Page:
Frailty is one of the main reasons older adults lose independence. Frailty describes a reduced ability to withstand stress on the physiological scale, or a reduced physiological reserve. The theory is that entrainment of circadian rhythm via time-restricted eating will improve the body's ability to predict energy supply and demand, and therefore enable the body to allocate more resources to anabolic processes and promote resilience to cancer treatment, thereby preventing the progression of frailty. A total of 30 individuals over 55 years old undergoing ADT therapy for prostate cancer will be recruited. Participants will be randomized 1:1 to a 12-week TRE intervention or a time-unrestricted nutrition control intervention. At baseline and post-intervention, Fried's Frailty Index will be used to assess frailty, and a novel set of five physiological responsiveness measures will be used to assess physiological responsiveness-1) lying-to-standing blood pressure, 2) heart rate variability, 3) oral glucose tolerance test, 4) 24-hour circadian cortisol rhythm, and 5) usual vs. fast gait speed. These data will allow assessment of 1) the feasibility of TRE among patients with prostate cancer during ADT treatment with the ultimate goal of optimizing an intervention to prevent the progression of frailty, and 2) the effects of TRE vs. control on frailty and physiological responsiveness.
The improvement or preservation of quality of life (QoL) is one of the three pillars of the European Union (EU) Mission on Cancer, which underpins the needs of patients from cancer diagnosis throughout treatment, survivorship, and advanced terminal stages. Clinical studies and real-world data show that the use of Patient Reported Outcome Measures (PROMs) for QoL assessment in routine oncology practice has positive effects on patient wellbeing and healthcare resource utilization. However, full implementation of PROMs is not yet part of standard of care and is not adequately considered in cancer policies and programs. A comprehensive tool incorporating the perspective of patients at different stages of the disease trajectory and widely applicable across Europe is still lacking. The European Oncology Quality of Life Toolkit (EUonQoL-Kit) is a unified patient-centred tool for the assessment of QoL, developed from preferences and priorities of people with past or current cancer experience. The EUonQoL-Kit includes three electronic questionnaires, specifically designed for different disease phases (patients in active treatment, survivors, and patients in palliative care), available in both static and dynamic (Computer Adaptive Testing, CAT) versions and in several European languages. This is a multicentre observational study, with the following aims: - The primary aim is to perform the psychometric validation of the EUonQoL-Kit. - Secondary aims are to assess its acceptability, to validate the CAT version, and to provide estimates of QoL across different European countries. The EUonQoL-Kit will be administered to a sample of cancer patients and survivors from 46 European cancer centres. The sample will include patients in active treatment (group A), survivors (group B), and patients in Palliative Care (group C). Each centre will recruit 100 patients (40 from group A, 30 from group B, 30 from group C), for an overall sample size of 4,600 patients (at least 4,000 patients are assumed to be enrolled, due to an expected lower recruitment rate of 10-15%). Three sub-samples of patients (each corresponding to 10% of the total sample for each centre) will fill in an additional questionnaire: - EORTC QLQ-C30, to test concurrent validity. - Live-CAT version, to test the feasibility of such implementation. - EUonQoL-Kit, 2-7 days after the first completion, to assess test-retest reliability.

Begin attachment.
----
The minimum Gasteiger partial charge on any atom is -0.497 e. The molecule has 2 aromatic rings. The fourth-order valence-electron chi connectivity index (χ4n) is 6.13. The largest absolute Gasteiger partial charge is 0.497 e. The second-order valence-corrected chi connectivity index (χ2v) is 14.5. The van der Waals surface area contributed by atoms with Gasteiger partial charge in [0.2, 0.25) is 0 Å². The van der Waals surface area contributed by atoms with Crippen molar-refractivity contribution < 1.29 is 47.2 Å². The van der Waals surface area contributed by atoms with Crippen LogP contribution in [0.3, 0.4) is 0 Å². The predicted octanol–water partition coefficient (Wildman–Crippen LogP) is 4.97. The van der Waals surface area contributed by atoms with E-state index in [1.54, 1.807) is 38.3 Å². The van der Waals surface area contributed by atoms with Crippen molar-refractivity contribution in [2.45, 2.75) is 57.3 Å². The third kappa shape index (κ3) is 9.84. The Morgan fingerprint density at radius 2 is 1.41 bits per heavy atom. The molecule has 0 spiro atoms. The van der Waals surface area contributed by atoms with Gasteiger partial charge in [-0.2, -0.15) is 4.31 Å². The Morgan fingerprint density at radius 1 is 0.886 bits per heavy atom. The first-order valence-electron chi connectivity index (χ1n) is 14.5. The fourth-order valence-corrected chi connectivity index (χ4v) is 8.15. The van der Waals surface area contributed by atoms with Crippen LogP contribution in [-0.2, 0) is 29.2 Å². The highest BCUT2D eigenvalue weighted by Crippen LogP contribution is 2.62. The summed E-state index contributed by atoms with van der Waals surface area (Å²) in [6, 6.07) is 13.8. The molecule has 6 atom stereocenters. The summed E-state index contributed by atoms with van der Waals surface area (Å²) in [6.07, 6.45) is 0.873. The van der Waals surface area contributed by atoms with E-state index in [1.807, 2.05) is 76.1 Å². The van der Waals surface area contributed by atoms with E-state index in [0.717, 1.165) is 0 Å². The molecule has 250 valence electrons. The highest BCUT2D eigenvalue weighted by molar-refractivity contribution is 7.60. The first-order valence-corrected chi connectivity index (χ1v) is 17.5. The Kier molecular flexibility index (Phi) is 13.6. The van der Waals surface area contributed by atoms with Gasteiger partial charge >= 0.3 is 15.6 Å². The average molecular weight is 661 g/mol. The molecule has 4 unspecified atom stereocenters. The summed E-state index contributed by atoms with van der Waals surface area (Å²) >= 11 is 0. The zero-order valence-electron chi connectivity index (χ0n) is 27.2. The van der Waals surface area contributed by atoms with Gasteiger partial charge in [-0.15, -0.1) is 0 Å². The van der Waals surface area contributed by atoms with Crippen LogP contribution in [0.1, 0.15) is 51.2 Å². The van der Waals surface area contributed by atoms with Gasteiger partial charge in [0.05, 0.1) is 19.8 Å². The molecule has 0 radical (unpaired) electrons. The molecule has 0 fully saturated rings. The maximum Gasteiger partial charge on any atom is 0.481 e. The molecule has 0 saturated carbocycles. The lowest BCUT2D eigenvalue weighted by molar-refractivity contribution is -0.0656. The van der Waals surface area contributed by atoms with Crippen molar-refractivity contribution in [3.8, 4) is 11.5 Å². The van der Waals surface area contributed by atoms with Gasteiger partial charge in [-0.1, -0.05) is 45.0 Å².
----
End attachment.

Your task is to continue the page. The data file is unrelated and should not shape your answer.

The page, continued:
To evaluate the feasibility of introducing a men's cancer survivorship programme into routine follow up care in patients with advanced genitourinary malignancies.